Pomodoro timer: This is the simple but brilliant method of using a timer to work. Set a time to work distraction-free for 25 minutes, then reward yourself with a five-minute break.

These productivity sprints allow you to hyper-focus on your task and since you know there’s a break coming, it’s hard to cheat.

 

Stack these timed slots throughout your workday and you’ll likely see results instantly.

Bullet journaling: If you like lists, bullet journaling is a popular productivity tool. Based on a simple analog system, you can track goals and tasks. Bullet journaling for entrepreneurs is a healthy activity to incorporate into your morning routine.

A bullet journal can help get your day in order and prioritize your to-do list.

Related: 21 time management tips for entrepreneurs

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6. Kiss your social life goodbye

Yes, this subheading might be brash, but there’s an undeniable truth to its brutality. If you are a budding entrepreneur, you will have to give up certain luxuries in life including checking out from work.

Launching your own business makes you interim CEO, CFO, CMO, HR director and every other role until you have the opportunity to expand your team or outsource.

But that’s OK! Why? Because you signed up for this.

“Entrepreneurs are willing to work 80 hours a week to avoid working 40 hours a week,” said Lori Greiner, self-made inventor, entrepreneur and celebrity investor on Shark Tank.

Entrepreneurs are happy to make big sacrifices to build their dream. You may have been warned about long work weeks, but you only learn this lesson living through it.

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7. Hug your haters

You probably didn’t read this book in college, but Hug Your Haters by Jay Baer is worth a look for any entrepreneur.

To sum it up: use those who doubt your business as a way to improve it.

It’s important to listen, especially to your haters, so you can act upon their criticism.

 

In the early days of any company, exceptional customer service is necessary to impress first-time buyers and clients. Word-of-mouth marketing is still the strongest method for any brand, and referrals don’t come from those who have a bad experience.

If someone does leave you a poor review, be sure to smooth it over with a humble response or inquiry to correct the situation.

Sam Walton, the founder of Walmart, is a firm believer in this. He says the two most important words he ever wrote on the first Walmart sign were “Satisfaction Guaranteed.” If you give customers what they want plus a little more, they’ll come back to you over and over.

Satisfying your audience and hugging your haters will make all the difference.

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8. Done is better than perfect

The early days of Facebook had this mantra splashed across the walls of its office and it has become a slogan for entrepreneurs to live by. “Done is better than perfect,” helps solidify the concept that an executed task is stronger than any unfinished idea.

It’s an inspirational message to force all of us who endlessly tweak projects rather than finish them.

No matter how brilliant the idea is; until something is built, created, and brought to fruition, it’s not advancing your business. Until your idea becomes a tangible product or a purchasable item, it’s not feeding your business but instead drawing valuable attention away from what is producing sales today.

This mantra is a favorite of Facebook founder Mark Zuckerberg and Ben Barry, a lead designer there. Nothing will ever be truly perfect in the beginning.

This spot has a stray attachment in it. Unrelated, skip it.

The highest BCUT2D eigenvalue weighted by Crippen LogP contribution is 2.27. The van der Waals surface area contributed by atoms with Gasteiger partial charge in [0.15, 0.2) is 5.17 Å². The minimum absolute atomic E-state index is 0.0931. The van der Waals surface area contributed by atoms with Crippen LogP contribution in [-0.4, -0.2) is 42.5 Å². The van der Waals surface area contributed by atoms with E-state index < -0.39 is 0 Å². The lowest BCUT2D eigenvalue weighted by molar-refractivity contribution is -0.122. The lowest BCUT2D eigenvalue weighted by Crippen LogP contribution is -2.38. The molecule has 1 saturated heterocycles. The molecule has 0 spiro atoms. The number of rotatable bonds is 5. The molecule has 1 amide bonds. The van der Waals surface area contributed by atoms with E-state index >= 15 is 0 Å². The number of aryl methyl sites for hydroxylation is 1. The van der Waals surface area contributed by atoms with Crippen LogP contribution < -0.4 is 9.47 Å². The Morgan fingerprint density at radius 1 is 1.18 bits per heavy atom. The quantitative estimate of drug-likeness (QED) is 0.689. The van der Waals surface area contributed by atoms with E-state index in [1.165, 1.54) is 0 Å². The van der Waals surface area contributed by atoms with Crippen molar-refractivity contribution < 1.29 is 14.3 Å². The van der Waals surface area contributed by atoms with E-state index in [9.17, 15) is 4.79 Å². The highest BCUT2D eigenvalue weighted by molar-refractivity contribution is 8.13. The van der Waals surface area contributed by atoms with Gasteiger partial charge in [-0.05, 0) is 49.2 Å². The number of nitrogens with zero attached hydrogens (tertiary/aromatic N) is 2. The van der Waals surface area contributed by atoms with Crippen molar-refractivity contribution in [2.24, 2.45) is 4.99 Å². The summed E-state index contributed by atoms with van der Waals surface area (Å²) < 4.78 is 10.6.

Stop delaying that website launch or pushing off that investor meeting. Keep moving forward and make time to perfect it later.

Related: How to create and test a minimum viable product

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9. Never stop learning

Man Reading A Book To Illustrate Continued Learning

What’s an article about entrepreneurship without the mention of Elon Musk? His advice: read every day. There are no exceptions for a growing entrepreneur. Elon Musk is one of the most famous entrepreneurs in the world (does PayPal, Tesla or SpaceX ring a bell?) and swears by the importance of reading daily. When asked who raised him he says, “books. Then my parents.”

Books help expand your perspective and ability to think outside the box.

 

Besides exploring classic literature, keep tabs on competitors, stay in the loop with industry news, and monitor your own communication channels every day. Entrepreneurs should read blogs, forums, case studies and anything else they can get their hands on.

Reading can be educational, inspirational and simply entertaining if it’s helping you. Reading lets you mentally check out and is a great excuse to unplug each day.

Don’t believe Elon? You can follow in the footsteps of Warren Buffet (from lesson No. 3 above) who reads six hours per day.

Related: Ready to conduct business across borders? Read these 10 books on globalization.

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10. Don’t be afraid to take chances

Here is one cliche inspirational lesson: Don’t be afraid to take chances. You need to step outside the norm and take a risk because it sets your business apart.

How is your business different? How are you different?

Take it from Steven Spielberg, a famous film director whose opinionated work with gore in movies put him on the map. Or Madonna who says, “being controversial is better than forgettable.”

Maybe you did learn this lesson in college, but let’s apply it to entrepreneurs. Building a business takes more than chance. You need to take calculated risks that set you apart from your competition.

Discover how your brand, products, offering, company culture, or customer is unique and shout it from the rooftops. Take chances but use them to put yourself ahead.

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Summing it up

There are many life lessons one learns outside of college, especially those for entrepreneurs. Some principles simply can’t be taught in a classroom and must be experienced in real life to be understood.

Take these 10 lessons and apply them to your business strategy and life.

 

No matter where you are in your journey or what stage your business is in, stick to a routine, manage your time well, and focus on the things that matter.

Related: Dream It — 33 tips to move you from idea to action